Myanmar/Burma’s ousted leader Aung San Suu Kyi was sentenced to two years in prison on 6 December in the first of a series of verdicts on a total of 11 charges which could result in her being imprisoned for life. She was initially sentenced to four years, but this was later reduced by junta chief Min Aung Hlaing.
Ms Suu Kyi was found guilty of of inciting dissent and breaking COVID-19-related rules under a natural disasters law. The 76-year-old former leader has been held at an unknown location ever since the Myanmar army, known as the Tatmadaw, seized power in a coup on 1 February 2021.
Since the coup, the military has overseen widespread lethal and non-lethal attacks on all segments of the population as thousands of citizens have continued to protest the military takeover. Military airstrikes have been particularly widely documented in Chin, Kayah, Karen and Kachin states.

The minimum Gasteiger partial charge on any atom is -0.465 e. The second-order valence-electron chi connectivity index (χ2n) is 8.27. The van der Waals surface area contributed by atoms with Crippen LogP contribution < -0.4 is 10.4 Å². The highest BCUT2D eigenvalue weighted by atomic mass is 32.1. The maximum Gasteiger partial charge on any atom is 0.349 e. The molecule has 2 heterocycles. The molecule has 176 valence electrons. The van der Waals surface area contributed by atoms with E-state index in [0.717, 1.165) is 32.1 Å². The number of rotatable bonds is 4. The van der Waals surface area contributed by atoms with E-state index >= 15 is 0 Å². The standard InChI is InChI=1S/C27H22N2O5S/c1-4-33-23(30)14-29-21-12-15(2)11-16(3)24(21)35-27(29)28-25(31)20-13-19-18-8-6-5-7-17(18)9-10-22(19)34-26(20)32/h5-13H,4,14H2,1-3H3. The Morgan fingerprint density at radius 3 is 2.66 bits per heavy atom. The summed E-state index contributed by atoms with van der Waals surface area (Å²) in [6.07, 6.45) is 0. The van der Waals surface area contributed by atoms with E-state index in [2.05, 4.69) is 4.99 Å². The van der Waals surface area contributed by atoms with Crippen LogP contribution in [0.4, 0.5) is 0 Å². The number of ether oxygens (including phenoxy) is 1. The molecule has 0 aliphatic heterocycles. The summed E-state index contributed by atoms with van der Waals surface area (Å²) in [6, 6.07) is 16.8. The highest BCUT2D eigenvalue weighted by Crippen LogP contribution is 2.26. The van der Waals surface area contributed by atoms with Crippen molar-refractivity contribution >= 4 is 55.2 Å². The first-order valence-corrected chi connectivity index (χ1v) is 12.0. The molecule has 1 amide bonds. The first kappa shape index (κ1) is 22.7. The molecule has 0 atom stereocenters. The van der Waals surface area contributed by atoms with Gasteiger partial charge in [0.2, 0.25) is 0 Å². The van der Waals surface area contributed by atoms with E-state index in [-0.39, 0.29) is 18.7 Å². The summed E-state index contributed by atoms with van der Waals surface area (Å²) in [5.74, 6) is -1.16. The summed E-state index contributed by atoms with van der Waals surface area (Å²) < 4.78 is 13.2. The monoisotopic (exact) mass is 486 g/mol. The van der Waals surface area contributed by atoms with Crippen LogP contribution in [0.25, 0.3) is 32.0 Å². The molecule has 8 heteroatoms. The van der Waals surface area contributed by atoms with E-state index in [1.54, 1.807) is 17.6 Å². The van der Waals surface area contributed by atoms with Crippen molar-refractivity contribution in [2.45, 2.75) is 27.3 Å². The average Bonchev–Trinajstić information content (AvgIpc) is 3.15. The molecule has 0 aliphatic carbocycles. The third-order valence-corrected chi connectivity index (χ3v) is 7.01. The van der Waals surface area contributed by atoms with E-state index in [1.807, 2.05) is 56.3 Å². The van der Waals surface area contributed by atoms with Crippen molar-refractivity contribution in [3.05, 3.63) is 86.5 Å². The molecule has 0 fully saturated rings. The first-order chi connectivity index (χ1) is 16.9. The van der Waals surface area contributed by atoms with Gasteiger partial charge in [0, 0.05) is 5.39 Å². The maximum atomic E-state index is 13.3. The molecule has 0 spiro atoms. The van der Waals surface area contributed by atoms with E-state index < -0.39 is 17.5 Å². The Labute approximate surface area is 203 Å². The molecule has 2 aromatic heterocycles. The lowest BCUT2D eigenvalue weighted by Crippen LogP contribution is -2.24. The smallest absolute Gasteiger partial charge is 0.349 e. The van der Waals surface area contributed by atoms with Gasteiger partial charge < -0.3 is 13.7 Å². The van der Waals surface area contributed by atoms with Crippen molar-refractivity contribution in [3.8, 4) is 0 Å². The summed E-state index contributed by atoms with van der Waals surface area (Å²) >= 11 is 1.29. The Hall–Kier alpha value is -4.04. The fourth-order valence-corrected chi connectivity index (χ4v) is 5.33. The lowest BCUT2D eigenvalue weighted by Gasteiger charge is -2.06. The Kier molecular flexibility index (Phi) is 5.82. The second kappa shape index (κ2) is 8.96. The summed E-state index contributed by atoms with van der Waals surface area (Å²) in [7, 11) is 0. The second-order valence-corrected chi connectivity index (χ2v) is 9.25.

On 5 December five people were killed, dozens were injured, and at least 15 were arrested after security forces used a car to ram into an anti-coup protest in Yangon.
Benedict Rogers, CSW’s Senior Analyst on East Asia and author of three books on Myanmar, said: “CSW condemns the sentencing of Aung San Suu Kyi. While it is important not to forget that the former leader must be held to account for her complicity in violations against Myanmar’s ethnic nationalities during her tenure as State Councillor, this latest development likely precipitates further similar verdicts against her on charges of which she is completely innocent, and which are based on allegations made by a regime who bears even greater responsibility for historic human rights violations in the country. The people of Myanmar have remained unbowed in their calls for the restoration of democracy, even as they face horrific violence at the hands of the military. We echo these calls, and urge the international community to do everything in its power to support the citizens of Myanmar, including by establishing a global arms embargo as a matter of urgency.”